In view of the smaller flow through reboiler/condenser 12 the volume of crude LOX vaporized from the bottom of low pressure distillation column 121 decreases. In order to maintain the flow of vapour through the column constant the guide vanes on expander 124 are adjusted to reduce the flow through line 122. At the same time pump 39 is actuated and valve 40 opened to maintain the flow through line 55 substantially constant. In this way the ratio of moles of gas flowing up the distillation column 121 to moles of liquid travelling down the distillation column 121 remains substantially constant. However, because of the reduced amount of heat available from reboiler/condenser 12 crude liquid oxygen accumulates in the sump of the low pressure distillation column 121 and this is transferred to crude LOX storage tank 27 by opening valve 30. So far as concerns heat exchanger 6, the reduction in flow through expander 124 is largely offset by the increased flow of high pressure nitrogen through line 14.
In the case where the demand for high pressure nitrogen diminishes from the base case the flow of gaseous nitrogen through reboiler/condenser 12 increases. In order to condense the additional vapour pump 32 is started and valve 33 opened to allow crude LOX to flow into the sump of the low pressure distillation column 121. The flow of liquid nitrogen through lines 42 and 55 is maintained constant throughout the operation of the plant and the excess liquid nitrogen produced is passed through reversible line 35 to LIN storage tank 34 by opening valve 37. In order to maintain the flow of vapour up the low pressure distillation column 121 substantially constant the guide vanes on expander 124 are adjusted to increase the flow through line 122. So far as concerns heat exchanger 6, the reduced flow of nitrogen through line 14 is largely offset by the increased flow through expander 124.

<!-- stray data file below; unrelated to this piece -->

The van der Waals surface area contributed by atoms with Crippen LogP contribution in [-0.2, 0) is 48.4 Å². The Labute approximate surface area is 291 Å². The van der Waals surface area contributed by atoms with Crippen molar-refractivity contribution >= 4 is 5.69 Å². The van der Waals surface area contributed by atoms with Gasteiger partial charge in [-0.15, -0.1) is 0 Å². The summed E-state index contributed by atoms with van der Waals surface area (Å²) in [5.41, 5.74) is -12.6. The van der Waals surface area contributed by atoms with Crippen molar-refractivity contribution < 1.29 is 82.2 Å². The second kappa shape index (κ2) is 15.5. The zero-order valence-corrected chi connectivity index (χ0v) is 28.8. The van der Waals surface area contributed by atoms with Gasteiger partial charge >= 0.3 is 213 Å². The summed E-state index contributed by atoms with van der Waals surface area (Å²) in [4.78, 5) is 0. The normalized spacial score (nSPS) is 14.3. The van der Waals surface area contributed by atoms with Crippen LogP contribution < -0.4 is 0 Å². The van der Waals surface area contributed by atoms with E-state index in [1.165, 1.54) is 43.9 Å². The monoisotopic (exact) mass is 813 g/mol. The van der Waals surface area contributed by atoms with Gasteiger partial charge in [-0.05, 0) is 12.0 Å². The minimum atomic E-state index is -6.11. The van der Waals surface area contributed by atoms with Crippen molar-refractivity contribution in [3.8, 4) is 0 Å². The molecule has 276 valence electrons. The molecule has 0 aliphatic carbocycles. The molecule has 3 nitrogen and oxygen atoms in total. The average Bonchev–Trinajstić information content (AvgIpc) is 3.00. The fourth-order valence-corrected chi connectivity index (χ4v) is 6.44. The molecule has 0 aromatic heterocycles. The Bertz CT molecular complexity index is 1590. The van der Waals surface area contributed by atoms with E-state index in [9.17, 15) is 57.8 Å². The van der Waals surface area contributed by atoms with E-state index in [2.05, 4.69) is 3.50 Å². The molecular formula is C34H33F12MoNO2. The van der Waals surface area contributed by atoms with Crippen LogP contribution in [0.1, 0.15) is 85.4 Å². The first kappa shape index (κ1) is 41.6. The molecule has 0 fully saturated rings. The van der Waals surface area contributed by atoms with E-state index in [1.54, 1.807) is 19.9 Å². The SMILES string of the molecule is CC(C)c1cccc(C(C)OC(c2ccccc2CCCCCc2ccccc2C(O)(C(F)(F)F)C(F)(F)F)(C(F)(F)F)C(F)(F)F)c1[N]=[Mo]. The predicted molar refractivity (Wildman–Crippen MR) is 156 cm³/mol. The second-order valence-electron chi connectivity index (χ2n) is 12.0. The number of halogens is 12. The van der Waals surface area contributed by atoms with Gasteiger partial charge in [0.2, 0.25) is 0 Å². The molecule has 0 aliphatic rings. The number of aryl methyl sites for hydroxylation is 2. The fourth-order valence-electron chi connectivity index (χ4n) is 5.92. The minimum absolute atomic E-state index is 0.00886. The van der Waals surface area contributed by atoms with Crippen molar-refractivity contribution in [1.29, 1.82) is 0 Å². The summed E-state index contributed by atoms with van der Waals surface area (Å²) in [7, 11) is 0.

It should be noted that whilst the plants described are primarily intended for operation with a constant air supply it is also possible to maintain a constant high pressure nitrogen supply at different air supply rates. However, it should be noted that changes in air supply could not be effected rapidly without upsetting the product quality and this mode of operation is only recommended where there are power tariffs which vary according to the time of day or day of the week.
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|U.S. Classification||62/651, 62/913|
|Cooperative Classification||Y10S62/913, F25J2235/42, F25J3/04321, F25J3/044, F25J3/04509, F25J3/04284, F25J2235/50, F25J3/04412|
|European Classification||F25J3/04F2, F25J3/04J4B2, F25J3/04C6, F25J3/04C6O, F25J3/04D, F25J3/04F|
|Oct 3, 1983||AS||Assignment|
Owner name: AIR PRODUCTS AND CHEMICALS, INC., P.O. BOX 538, AL
Free format text: ASSIGNMENT OF ASSIGNORS INTEREST.;ASSIGNOR:MCNEIL, BRIAN A.;REEL/FRAME:004181/0325
Effective date: 19830812
|Oct 31, 1988||FPAY||Fee payment|
Year of fee payment: 4
|Sep 30, 1992||FPAY||Fee payment|
Year of fee payment: 8
|Feb 4, 1997||REMI||Maintenance fee reminder mailed|
|Jun 29, 1997||LAPS||Lapse for failure to pay maintenance fees|
|Sep 9, 1997||FP||Expired due to failure to pay maintenance fee|
Effective date: 19970702